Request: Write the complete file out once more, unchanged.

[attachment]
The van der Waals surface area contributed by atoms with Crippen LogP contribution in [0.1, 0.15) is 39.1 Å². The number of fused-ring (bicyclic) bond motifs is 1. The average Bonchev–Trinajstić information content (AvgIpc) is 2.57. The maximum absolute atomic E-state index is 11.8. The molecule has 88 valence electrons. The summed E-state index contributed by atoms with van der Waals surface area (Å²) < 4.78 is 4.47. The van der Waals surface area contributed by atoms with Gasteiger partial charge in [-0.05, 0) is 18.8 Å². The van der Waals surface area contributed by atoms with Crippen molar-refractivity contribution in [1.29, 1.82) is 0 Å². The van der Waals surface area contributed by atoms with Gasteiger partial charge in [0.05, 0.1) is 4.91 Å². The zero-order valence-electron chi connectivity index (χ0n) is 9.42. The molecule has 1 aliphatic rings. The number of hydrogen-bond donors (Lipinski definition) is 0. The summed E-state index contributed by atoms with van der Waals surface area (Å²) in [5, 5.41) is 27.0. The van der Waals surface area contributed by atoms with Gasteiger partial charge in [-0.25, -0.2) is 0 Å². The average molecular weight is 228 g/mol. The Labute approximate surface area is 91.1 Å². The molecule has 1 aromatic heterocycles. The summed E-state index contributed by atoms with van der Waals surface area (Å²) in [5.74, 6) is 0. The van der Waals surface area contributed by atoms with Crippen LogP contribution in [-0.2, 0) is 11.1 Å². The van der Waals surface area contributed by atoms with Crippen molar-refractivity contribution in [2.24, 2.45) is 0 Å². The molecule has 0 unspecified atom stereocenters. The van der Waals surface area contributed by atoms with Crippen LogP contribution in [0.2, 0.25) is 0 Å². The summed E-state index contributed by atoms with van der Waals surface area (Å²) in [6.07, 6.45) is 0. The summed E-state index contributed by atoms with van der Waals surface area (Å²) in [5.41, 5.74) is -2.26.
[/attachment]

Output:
The van der Waals surface area contributed by atoms with Crippen LogP contribution in [0.1, 0.15) is 39.1 Å². The number of fused-ring (bicyclic) bond motifs is 1. The average Bonchev–Trinajstić information content (AvgIpc) is 2.57. The maximum absolute atomic E-state index is 11.8. The molecule has 88 valence electrons. The summed E-state index contributed by atoms with van der Waals surface area (Å²) < 4.78 is 4.47. The van der Waals surface area contributed by atoms with Gasteiger partial charge in [-0.05, 0) is 18.8 Å². The van der Waals surface area contributed by atoms with Crippen molar-refractivity contribution in [1.29, 1.82) is 0 Å². The van der Waals surface area contributed by atoms with Gasteiger partial charge in [0.05, 0.1) is 4.91 Å². The zero-order valence-electron chi connectivity index (χ0n) is 9.42. The molecule has 1 aliphatic rings. The number of hydrogen-bond donors (Lipinski definition) is 0. The summed E-state index contributed by atoms with van der Waals surface area (Å²) in [5, 5.41) is 27.0. The van der Waals surface area contributed by atoms with Gasteiger partial charge in [-0.25, -0.2) is 0 Å². The average molecular weight is 228 g/mol. The Labute approximate surface area is 91.1 Å². The molecule has 1 aromatic heterocycles. The summed E-state index contributed by atoms with van der Waals surface area (Å²) in [5.74, 6) is 0. The van der Waals surface area contributed by atoms with Crippen LogP contribution in [-0.2, 0) is 11.1 Å². The van der Waals surface area contributed by atoms with Crippen molar-refractivity contribution in [2.24, 2.45) is 0 Å². The molecule has 0 unspecified atom stereocenters. The van der Waals surface area contributed by atoms with Crippen LogP contribution in [0.2, 0.25) is 0 Å². The summed E-state index contributed by atoms with van der Waals surface area (Å²) in [6.07, 6.45) is 0. The summed E-state index contributed by atoms with van der Waals surface area (Å²) in [5.41, 5.74) is -2.26.